Pelham school officials are working to ensure the district is compliance with the Dignity for All Students Act.
The Dignity for All Students Act, or DASA, is a state law that went into effect on July. The law protects students from being harassed or discriminated against on the basis of race, color, weight, national origin, ethnic group, religion, disability, sexual orientation or gender.
DASA only extends to school property and school functions and doesn’t address cyberbullying, but state lawmakers have approved a separate anti-cyberbullying law that goes into effect next year.
“In this legislation, it does not protect adults, there is no funding...and it’s supposed to be positive,” Rosemary Matthews, assistant superintendent for pupil personnel services, said during a presentation on DASA at Wednesday’s school board meeting. “When you hear all this, it has a negative connotation, it seems very punitive, but that’s really not the intent. The intent is for us to be proactive and to really have an environment where everyone feels included and safe.”
Matthews said the district is required to revise its code of conduct to better reflect the standards set forth in the new law, designate at least one staff member in each of school to be coordinator and adopt guidelines for training programs.
The district must do this despite the fact that the state education commissioner has yet to provide districts all of the funding and direction that was promised regarding DASA, according to Matthews.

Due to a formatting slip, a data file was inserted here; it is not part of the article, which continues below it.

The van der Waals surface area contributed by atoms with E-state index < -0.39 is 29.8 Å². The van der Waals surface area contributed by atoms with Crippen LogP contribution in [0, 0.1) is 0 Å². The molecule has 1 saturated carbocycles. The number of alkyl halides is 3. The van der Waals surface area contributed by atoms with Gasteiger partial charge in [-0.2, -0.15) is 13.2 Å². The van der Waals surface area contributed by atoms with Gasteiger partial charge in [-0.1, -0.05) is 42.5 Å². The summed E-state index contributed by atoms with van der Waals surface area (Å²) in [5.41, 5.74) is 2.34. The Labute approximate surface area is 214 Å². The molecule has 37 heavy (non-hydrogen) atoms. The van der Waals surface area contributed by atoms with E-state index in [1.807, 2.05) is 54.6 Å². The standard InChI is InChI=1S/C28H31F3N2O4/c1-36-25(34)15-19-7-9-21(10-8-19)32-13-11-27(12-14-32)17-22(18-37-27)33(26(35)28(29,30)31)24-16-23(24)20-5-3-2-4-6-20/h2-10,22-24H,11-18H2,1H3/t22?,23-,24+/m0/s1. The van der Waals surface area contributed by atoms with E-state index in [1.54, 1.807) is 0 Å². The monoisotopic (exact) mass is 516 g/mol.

The school board has already designated the school’s psychologist as DASA coordinators. It plans to adopt revised code of conduct policies during its Sept. 10 meeting, following public comments and a second reading of the policies.
Matthews said staff training will also have to take on a new direction.
“It’s the awareness and the sensitivity,” Matthews said. “That’s the new term that we really have to talk about—those little issues that happen every day that we have to point out to staff.”
Employees will also need to be trained to learn how to report, prevent and respond to incidents that they see.
Anybody who receives compensation from the school district or is employed by a service provider that is contracted by the district must be trained.
Matthews said staff training will begin next month.
Students will also need to be trained. Although students are already given character education, the new lesson will have to be given on awareness and sensitivity to harassment or discrimination.
Any policies pertaining to DASA must be explained and well publicized to parents and students, Matthews said.
“I think we can get it all done, but it's the time factor and when we get it done that’s really the issue,” Matthews said.